ACROSS rural Australia, many communities struggle to gain access to adequate health care, due to the unique challenges posed by their diverse demographics and geographic isolation. Such challenges have required innovative solutions, such as the Royal Flying Doctor Service, Heart of Australia, and the Integrated Cardiovascular Clinical Network.

Despite such innovative measures, there is one major challenge that has been particularly resistant to change: workforce distribution, or more accurately, maldistribution. The Bonded Medical Program, rural entry pathways, District of Workforce Shortage/Distribution Priority Area requirements for international medical graduates, increases in medical student numbers and opt-in placement programs such as the John Flynn Placement Program, have all been implemented to address the shortfall of doctors in rural communities; however, there remains a significant imbalance. In recent years, a number of initiatives have emerged that are focused on improving rural training pathways, and new solutions at the medical school level are also being explored.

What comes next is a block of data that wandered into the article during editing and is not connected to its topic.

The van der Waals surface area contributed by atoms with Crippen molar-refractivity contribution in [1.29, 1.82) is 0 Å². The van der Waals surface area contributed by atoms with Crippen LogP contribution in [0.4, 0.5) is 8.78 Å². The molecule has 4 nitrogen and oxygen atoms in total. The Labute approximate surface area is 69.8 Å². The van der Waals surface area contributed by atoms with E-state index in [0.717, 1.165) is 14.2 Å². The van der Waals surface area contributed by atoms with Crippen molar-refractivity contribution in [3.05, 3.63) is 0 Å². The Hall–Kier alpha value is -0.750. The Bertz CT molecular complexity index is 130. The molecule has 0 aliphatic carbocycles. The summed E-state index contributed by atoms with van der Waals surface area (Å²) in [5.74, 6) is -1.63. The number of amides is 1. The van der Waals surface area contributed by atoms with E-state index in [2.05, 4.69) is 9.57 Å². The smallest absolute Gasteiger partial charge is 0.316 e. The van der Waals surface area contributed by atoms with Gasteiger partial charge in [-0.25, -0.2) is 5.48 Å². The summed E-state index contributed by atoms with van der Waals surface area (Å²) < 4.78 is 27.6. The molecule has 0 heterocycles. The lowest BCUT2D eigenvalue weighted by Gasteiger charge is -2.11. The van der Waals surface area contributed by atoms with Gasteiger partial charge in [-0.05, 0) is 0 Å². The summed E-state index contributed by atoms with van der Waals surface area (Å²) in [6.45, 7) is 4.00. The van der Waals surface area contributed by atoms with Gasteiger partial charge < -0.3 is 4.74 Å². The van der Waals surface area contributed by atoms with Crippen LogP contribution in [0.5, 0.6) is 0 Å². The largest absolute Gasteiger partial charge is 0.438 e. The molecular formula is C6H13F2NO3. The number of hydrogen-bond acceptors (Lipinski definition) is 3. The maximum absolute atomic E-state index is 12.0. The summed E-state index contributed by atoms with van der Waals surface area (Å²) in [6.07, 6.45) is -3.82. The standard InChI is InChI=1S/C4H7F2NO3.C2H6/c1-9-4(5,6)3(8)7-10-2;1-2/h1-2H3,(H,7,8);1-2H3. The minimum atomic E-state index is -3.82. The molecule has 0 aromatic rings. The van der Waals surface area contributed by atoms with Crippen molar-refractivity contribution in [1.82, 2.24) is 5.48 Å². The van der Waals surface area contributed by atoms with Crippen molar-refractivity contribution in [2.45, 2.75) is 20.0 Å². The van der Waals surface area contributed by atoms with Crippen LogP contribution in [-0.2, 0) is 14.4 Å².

One potential solution being championed by the current National Rural Health Commissioner, Professor Paul Worley, is the concept of end-to-end rural medical schools. This model has been implemented in Port Macquarie by the University of New South Wales and in the Northern Territory by Flinders University. The Northern Territory Medical Program (NTMP) produced its first graduates in 2014 and was developed with the explicit aim of increasing the number of Indigenous doctors. It maintained the same overarching curriculum as the existing Flinders University medical program. The evidence of the NTMP’s success in improving doctor numbers in the Northern Territory demonstrates that there is merit in utilising end-to-end programs that are tailored to the needs of the community. These successes are aided by specific choices such as a return-of-service obligation and entry criteria designed to attract those students most likely to remain in the NT. These are important lessons that should be considered in the development of other end-to-end programs.